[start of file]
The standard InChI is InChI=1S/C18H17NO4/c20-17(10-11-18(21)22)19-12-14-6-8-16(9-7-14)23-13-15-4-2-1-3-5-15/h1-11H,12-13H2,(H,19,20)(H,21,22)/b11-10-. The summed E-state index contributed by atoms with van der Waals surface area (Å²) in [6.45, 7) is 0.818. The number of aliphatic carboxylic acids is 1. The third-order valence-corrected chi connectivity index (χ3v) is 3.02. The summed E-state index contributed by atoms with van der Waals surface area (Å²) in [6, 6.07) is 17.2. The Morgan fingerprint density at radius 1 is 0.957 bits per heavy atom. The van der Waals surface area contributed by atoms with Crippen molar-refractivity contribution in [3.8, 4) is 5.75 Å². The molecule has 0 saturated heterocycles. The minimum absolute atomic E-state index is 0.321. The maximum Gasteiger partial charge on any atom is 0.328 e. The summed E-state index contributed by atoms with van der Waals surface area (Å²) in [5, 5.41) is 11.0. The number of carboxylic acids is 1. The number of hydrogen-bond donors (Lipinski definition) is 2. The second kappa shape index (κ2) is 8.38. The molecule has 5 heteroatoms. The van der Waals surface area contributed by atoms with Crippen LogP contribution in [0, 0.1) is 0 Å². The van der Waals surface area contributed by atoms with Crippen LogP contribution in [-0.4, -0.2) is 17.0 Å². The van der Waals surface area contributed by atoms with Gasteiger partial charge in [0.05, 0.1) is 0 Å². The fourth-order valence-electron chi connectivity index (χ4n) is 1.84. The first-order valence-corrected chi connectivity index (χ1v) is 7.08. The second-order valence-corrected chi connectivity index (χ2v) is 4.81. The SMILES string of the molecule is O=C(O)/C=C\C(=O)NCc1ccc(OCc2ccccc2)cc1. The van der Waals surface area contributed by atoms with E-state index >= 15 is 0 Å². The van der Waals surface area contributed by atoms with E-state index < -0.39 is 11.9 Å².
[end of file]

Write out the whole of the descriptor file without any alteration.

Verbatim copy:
The standard InChI is InChI=1S/C18H17NO4/c20-17(10-11-18(21)22)19-12-14-6-8-16(9-7-14)23-13-15-4-2-1-3-5-15/h1-11H,12-13H2,(H,19,20)(H,21,22)/b11-10-. The summed E-state index contributed by atoms with van der Waals surface area (Å²) in [6.45, 7) is 0.818. The number of aliphatic carboxylic acids is 1. The third-order valence-corrected chi connectivity index (χ3v) is 3.02. The summed E-state index contributed by atoms with van der Waals surface area (Å²) in [6, 6.07) is 17.2. The Morgan fingerprint density at radius 1 is 0.957 bits per heavy atom. The van der Waals surface area contributed by atoms with Crippen molar-refractivity contribution in [3.8, 4) is 5.75 Å². The molecule has 0 saturated heterocycles. The minimum absolute atomic E-state index is 0.321. The maximum Gasteiger partial charge on any atom is 0.328 e. The summed E-state index contributed by atoms with van der Waals surface area (Å²) in [5, 5.41) is 11.0. The number of carboxylic acids is 1. The number of hydrogen-bond donors (Lipinski definition) is 2. The second kappa shape index (κ2) is 8.38. The molecule has 5 heteroatoms. The van der Waals surface area contributed by atoms with Crippen LogP contribution in [0, 0.1) is 0 Å². The van der Waals surface area contributed by atoms with Crippen LogP contribution in [-0.4, -0.2) is 17.0 Å². The van der Waals surface area contributed by atoms with Gasteiger partial charge in [0.05, 0.1) is 0 Å². The fourth-order valence-electron chi connectivity index (χ4n) is 1.84. The first-order valence-corrected chi connectivity index (χ1v) is 7.08. The second-order valence-corrected chi connectivity index (χ2v) is 4.81. The SMILES string of the molecule is O=C(O)/C=C\C(=O)NCc1ccc(OCc2ccccc2)cc1. The van der Waals surface area contributed by atoms with E-state index >= 15 is 0 Å². The van der Waals surface area contributed by atoms with E-state index < -0.39 is 11.9 Å².